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voltage drop and power supply

Discussion in 'Electronic Basics' started by horton, Jul 6, 2003.

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  1. horton

    horton Guest

    Greetings,.

    First, I have been attempting to use a PC (atx) power supply to supply 12VDC
    30A to a string of lights (each light 2.3V 0.3A is wired in a pair -> series
    and then these pairs are wired in parallel - like christmas lights. There
    are 20 pairs or 40 lights total. I followed some advice given to me on this
    list a while ago - thanks :) ) This worked very well. But now it seems the
    lights near the end of the line are quite dim, also the power supply begins
    to make a high pitched sustained sound if I leave it on for a while).

    So I am not sure what I might try next. Maybe the atx supply is not a good
    choice. Also the voltage is a little higher than I need (even with the
    approx. 3VDC drop in voltage for the length and gauge of wire). I would see
    voltage dropping like this for each light (at 5VDC for a test):

    5.18
    4.18 -1.0
    3.97 -0.21
    3.75 -0.22
    3.57 -0.18
    3.44 -0.13
    3.31 -0.13

    Does this make sense? Any ideas on how to proceed. Any input is greatly
    appreciated, I'm truly a beginner at this.

    stan
     
  2. Kasper

    Kasper Guest

    hey
    how long wires do you have, and how big are they ??

    normal as a guideline is, 4amp in a 1mm2 wire when it's DC

    but remember the lengh have someting to do with the resitance, i have a
    small nice program, in danis, that can calc all that out... so if you give
    me the data, i can calc it out
     
  3. happyhobit

    happyhobit Guest

    Hi Stan,

    First it's a 5 volt supply not 12 volt. I Looked up your old post.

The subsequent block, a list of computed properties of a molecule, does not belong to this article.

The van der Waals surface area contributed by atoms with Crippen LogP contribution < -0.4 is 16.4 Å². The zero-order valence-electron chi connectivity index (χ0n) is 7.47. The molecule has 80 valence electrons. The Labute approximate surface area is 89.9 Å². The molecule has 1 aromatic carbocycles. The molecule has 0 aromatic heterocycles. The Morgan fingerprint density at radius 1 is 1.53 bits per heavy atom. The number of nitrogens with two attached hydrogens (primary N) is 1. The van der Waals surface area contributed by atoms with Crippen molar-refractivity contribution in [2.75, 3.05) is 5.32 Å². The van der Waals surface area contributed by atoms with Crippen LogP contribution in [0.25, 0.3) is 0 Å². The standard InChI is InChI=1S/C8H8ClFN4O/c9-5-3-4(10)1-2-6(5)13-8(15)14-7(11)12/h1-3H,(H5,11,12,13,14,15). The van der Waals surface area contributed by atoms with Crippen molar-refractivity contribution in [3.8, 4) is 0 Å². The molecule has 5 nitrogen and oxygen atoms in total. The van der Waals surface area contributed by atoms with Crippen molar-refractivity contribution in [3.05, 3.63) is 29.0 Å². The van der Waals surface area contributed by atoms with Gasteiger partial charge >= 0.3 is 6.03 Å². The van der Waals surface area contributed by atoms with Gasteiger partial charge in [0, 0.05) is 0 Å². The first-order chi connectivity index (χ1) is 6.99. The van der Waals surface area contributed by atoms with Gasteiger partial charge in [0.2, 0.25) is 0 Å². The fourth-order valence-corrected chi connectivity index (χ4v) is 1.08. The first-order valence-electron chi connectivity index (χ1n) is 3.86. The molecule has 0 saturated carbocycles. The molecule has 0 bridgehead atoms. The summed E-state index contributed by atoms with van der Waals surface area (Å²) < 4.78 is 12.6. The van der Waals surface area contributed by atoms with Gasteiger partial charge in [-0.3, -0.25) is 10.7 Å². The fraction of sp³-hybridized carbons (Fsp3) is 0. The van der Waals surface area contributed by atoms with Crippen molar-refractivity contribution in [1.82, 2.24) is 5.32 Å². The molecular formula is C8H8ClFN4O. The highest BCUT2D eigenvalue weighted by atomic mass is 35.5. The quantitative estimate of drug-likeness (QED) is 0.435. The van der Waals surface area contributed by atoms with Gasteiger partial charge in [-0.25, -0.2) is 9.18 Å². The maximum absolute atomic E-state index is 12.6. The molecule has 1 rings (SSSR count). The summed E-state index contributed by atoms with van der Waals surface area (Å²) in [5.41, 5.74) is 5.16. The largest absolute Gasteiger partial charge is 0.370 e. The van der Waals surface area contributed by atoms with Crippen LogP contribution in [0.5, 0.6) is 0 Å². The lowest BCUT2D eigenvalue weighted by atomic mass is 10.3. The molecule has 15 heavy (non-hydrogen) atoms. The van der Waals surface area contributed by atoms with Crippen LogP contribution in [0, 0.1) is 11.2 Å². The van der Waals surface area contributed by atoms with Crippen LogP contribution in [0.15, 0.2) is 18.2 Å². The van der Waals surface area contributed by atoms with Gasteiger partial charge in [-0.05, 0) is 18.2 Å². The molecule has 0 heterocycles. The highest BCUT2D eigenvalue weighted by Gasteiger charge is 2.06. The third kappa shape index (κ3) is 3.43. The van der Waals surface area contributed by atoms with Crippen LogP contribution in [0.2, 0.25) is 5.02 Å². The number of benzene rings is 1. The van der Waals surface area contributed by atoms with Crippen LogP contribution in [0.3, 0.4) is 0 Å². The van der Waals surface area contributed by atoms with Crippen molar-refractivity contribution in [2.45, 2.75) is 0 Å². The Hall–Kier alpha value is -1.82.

2 - 2.3 volt lamps in series is 4.6 volts. On a 12 volt circuit, they won't
    last long. You would need about 5 in series to work in 12 volts.

    Most, newer, Christmas tree lights are in series. (At least in the USA) Only
    old 115-volt Candelabra base (same size as a night light) Christmas tree
    light strings were in parallel.

    In a string of 50 mini lamps, the voltage across each lamp would be 2.3
    volts. They are in series. There is a small jumper in each lamp that is
    designed to short it out if the lamp burns out.

    If you mix .3 amp and .5 amp lamps this could cause the dim lamps you
    describe.

    If you're still using 12 gauge wire you should not be seeing a voltage drop
    greater than about 5%. About ¼ volt at 68 feet with 10 amps. You should be
    using about 6 amps.

    It's hard to get a good connection splicing copper and aluminum wire, they
    react.

    The most probable reason (my best guess) for the dim lights and high voltage
    drop that you describe is poor connections.



    Jay
     
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